State Rep. Dylan Fernandes and Sen. Julian Cyr visited the all-Island selectmen’s association last week to talk about two major issues: wastewater management and the affordable housing crisis.

Mr. Cyr discussed his proposal to create a Cape Cod and Islands water protection fund as a subset of the state’s existing revolving loan fund for clean water projects. Cape Cod towns are legally obligated to manage nitrogen pollution as a result of a 2011 lawsuit with the Conservation Law Foundation. Mr. Cyr said he envisioned money from the fund being available for dredging, aquaculture, and wastewater treatment planning in addition to infrastructure.

The fund would be supported by state and federal money. It’s possible some support would come from a 2.75 per cent wastewater tax on short-term rentals through a bill the two legislators have introduced.

“One way or another, funding must be secured to address wastewater,” Mr. Cyr said. He said if passed, the earliest the fund would kick in would be 2020.

“You guys have a huge wastewater infrastructure problem,” said Mr. Fernandes. “This is a way for that to be paid for by people who come in the summertime.”

The rental tax bill has passed the joint committee on environment, natural resources, and agriculture and is on its way to the house ways and means committee, according to Senator Cyr’s spokeswoman Leslie Sandberg.

The legislators also revisited the possibility of creating a housing bank on Martha’s Vineyard similar to one being created on Nantucket.

They emphasized that doing so would require the backing of all six towns.

“We both feel a real desire to really help with those efforts here but there needs to be a consensus on what that is and looks like,” said Mr. Cyr.

Selectmen acknowledged the need for affordable housing support for young professionals such as nurses, teachers and others.

“We just can’t keep up,” said West Tisbury selectman Skipper Manter, speaking about the need for moderate income housing. “There needs to be a funding source . . . I certainly feel that is the only thing that’s going to save us here.”

Others voiced frustration that many of the obstacles to creating a housing bank come from the real estate lobby in Boston.

“Those forces are external to what we want,” said Edgartown selectman Arthur Smadbeck. “There are these external forces that are preventing it.”

The state representatives said they plan to continue the discussion in an affordable housing forum on the Island early this summer.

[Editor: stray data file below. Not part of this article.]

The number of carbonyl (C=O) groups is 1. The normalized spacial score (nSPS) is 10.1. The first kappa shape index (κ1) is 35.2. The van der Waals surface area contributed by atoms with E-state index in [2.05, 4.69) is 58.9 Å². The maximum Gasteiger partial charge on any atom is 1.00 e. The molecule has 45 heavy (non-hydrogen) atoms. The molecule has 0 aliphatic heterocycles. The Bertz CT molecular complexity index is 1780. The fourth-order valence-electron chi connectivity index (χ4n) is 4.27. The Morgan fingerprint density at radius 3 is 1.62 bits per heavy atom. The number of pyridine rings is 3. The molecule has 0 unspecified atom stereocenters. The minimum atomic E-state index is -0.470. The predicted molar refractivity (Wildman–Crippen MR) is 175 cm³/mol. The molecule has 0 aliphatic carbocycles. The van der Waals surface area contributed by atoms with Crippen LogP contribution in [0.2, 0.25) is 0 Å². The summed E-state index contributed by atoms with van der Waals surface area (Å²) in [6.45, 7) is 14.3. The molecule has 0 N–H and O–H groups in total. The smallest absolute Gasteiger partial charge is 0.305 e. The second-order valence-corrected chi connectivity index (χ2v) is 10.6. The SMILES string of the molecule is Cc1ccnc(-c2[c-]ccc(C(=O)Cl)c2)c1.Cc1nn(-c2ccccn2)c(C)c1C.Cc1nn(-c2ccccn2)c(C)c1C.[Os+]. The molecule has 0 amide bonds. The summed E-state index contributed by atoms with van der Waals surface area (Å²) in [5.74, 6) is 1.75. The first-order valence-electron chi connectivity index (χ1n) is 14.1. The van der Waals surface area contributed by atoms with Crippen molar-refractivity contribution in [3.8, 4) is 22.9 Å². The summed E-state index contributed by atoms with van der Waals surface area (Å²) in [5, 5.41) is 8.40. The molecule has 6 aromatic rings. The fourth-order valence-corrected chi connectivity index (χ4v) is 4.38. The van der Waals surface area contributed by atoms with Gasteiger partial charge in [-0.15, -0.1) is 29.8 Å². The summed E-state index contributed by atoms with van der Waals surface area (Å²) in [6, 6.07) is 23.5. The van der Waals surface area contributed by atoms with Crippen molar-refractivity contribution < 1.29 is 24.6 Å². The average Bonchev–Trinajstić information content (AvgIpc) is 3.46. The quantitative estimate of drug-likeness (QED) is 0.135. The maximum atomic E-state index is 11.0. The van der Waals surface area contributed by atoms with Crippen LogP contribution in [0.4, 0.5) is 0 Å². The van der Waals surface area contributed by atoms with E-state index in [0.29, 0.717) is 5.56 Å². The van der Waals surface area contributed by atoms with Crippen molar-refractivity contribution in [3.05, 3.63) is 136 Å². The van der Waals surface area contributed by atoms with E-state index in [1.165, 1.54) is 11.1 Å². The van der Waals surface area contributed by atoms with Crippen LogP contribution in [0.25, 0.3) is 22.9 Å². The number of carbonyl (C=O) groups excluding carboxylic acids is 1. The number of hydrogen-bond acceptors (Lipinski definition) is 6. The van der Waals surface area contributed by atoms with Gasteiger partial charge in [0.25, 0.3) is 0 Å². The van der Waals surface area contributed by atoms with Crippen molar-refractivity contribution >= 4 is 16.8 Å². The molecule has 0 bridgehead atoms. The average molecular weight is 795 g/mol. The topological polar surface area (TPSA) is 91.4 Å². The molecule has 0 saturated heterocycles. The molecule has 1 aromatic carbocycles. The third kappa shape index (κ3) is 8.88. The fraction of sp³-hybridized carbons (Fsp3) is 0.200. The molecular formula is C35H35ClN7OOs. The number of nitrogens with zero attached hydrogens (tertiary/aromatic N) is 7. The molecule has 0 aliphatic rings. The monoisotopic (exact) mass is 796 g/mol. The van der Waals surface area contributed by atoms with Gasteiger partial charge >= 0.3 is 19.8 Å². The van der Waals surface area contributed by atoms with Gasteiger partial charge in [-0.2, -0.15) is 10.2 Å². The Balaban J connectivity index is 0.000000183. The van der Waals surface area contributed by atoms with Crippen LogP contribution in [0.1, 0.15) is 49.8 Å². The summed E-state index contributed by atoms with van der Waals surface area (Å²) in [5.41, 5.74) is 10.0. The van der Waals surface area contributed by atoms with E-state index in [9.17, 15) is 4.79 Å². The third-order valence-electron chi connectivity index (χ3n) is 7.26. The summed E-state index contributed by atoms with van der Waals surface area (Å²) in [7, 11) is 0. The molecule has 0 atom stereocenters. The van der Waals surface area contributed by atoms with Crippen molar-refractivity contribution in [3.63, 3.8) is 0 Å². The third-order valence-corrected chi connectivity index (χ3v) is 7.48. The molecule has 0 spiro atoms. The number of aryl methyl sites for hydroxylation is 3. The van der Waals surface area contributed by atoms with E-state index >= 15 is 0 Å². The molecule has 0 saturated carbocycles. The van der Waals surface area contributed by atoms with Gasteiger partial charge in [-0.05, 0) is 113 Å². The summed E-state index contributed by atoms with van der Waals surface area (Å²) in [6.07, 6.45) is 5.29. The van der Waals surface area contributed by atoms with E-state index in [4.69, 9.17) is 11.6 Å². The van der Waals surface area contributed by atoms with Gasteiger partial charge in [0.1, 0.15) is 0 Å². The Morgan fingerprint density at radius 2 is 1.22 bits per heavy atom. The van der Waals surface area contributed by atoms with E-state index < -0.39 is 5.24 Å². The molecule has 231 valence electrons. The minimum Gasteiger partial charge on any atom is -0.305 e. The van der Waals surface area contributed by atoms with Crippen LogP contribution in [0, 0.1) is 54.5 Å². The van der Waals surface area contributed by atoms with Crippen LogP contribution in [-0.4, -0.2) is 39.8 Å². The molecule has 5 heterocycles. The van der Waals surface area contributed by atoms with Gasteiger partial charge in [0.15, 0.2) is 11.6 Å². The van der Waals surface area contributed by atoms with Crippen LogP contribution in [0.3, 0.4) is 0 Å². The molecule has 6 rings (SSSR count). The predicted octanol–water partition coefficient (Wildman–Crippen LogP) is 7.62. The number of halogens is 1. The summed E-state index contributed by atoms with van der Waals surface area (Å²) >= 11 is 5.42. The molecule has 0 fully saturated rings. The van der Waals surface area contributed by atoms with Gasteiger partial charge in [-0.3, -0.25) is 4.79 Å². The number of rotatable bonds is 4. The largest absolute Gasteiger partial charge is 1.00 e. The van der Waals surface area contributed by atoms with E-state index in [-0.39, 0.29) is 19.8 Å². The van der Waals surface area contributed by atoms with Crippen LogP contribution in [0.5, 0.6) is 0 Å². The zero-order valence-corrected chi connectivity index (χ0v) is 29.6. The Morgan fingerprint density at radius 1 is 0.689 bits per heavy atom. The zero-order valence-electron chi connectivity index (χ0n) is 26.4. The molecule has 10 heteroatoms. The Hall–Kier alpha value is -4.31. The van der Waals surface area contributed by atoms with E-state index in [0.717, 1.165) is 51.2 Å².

They said if the Nantucket measure passes, it could serve as a good model for the Vineyard.

In other business, Martha’s Vineyard Commission executive director Adam Turner spoke about the upcoming U.S. Census in 2020. He said under funding of the Census Bureau and a sense of distrust in the undocumented immigrant community could undermine the counting process.

“I think the Island is going to be challenged this time to make sure we get an accurate count,” Mr. Turner said. He said census data can affect federal and state funding calculations.

He also called on selectmen to be more proactive about sea level rise, pointing out that due to flooding from the most recent storm, the hospital was once again inaccessible from the main entrance on Beach Road.

“We need to do more in terms of sea level rise planning and other kinds of regular assessment strategies,” Mr. Turner said. “Sometimes we wait and react to what happens.”

Community Services director Julie Fay and Healthy Aging MV chairman Paddy Moore briefed selectmen on Island resources for the aging population.

They will be requesting a total of $198,610 from the towns this year to fund First Stop MV, CORE, and Healthy Aging MV.

First Stop MV is an online directory of community resources including disability services, housing, legal assistance, and family planning. CORE stands for Counseling, Outreach, and Referral for Elders. CORE clinicians visit and serve home-bound elders. Healthy Aging MV is a group that focuses on Islandwide planning for supporting an aging population. The program is currently volunteer-based, but Ms. Moore said the organization needs to pay some staff.

Selectmen also discussed taxi regulations with a briefing from former Oak Bluffs selectman Walter Vail on his research. Mr. Vail said he started working on the issue when representatives from Healthy Aging complained of inconsistent taxi service and fares. Among other things, he recommended an all-Island taxi commission.

In a report to selectmen, Martina Thornton, county manager and appointee for the board of the Martha’s Vineyard Center for Living, said the former Visiting Nurses Association building hasn’t received any interest from potential renters for the second floor.

Three years ago all six towns voted to support a $1.6 million bond from the county for the purchase of the building.